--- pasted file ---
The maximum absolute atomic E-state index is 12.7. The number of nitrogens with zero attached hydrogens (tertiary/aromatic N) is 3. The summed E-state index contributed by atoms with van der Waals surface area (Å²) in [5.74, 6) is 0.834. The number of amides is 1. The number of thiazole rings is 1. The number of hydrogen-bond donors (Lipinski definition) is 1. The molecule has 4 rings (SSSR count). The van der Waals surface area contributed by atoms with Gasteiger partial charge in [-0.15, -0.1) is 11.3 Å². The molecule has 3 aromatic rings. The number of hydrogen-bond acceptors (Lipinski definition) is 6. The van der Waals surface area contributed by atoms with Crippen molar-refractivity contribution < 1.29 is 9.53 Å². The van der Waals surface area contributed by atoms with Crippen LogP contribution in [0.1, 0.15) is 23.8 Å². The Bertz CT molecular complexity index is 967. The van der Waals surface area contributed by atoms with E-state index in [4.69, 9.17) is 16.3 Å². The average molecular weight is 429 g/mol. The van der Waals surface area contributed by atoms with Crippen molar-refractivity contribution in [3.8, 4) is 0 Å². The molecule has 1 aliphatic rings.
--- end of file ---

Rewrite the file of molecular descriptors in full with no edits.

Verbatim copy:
The maximum absolute atomic E-state index is 12.7. The number of nitrogens with zero attached hydrogens (tertiary/aromatic N) is 3. The summed E-state index contributed by atoms with van der Waals surface area (Å²) in [5.74, 6) is 0.834. The number of amides is 1. The number of thiazole rings is 1. The number of hydrogen-bond donors (Lipinski definition) is 1. The molecule has 4 rings (SSSR count). The van der Waals surface area contributed by atoms with Gasteiger partial charge in [-0.15, -0.1) is 11.3 Å². The molecule has 3 aromatic rings. The number of hydrogen-bond acceptors (Lipinski definition) is 6. The van der Waals surface area contributed by atoms with Crippen molar-refractivity contribution < 1.29 is 9.53 Å². The van der Waals surface area contributed by atoms with Crippen LogP contribution in [0.1, 0.15) is 23.8 Å². The Bertz CT molecular complexity index is 967. The van der Waals surface area contributed by atoms with E-state index in [4.69, 9.17) is 16.3 Å². The average molecular weight is 429 g/mol. The van der Waals surface area contributed by atoms with Crippen molar-refractivity contribution in [3.8, 4) is 0 Å². The molecule has 1 aliphatic rings.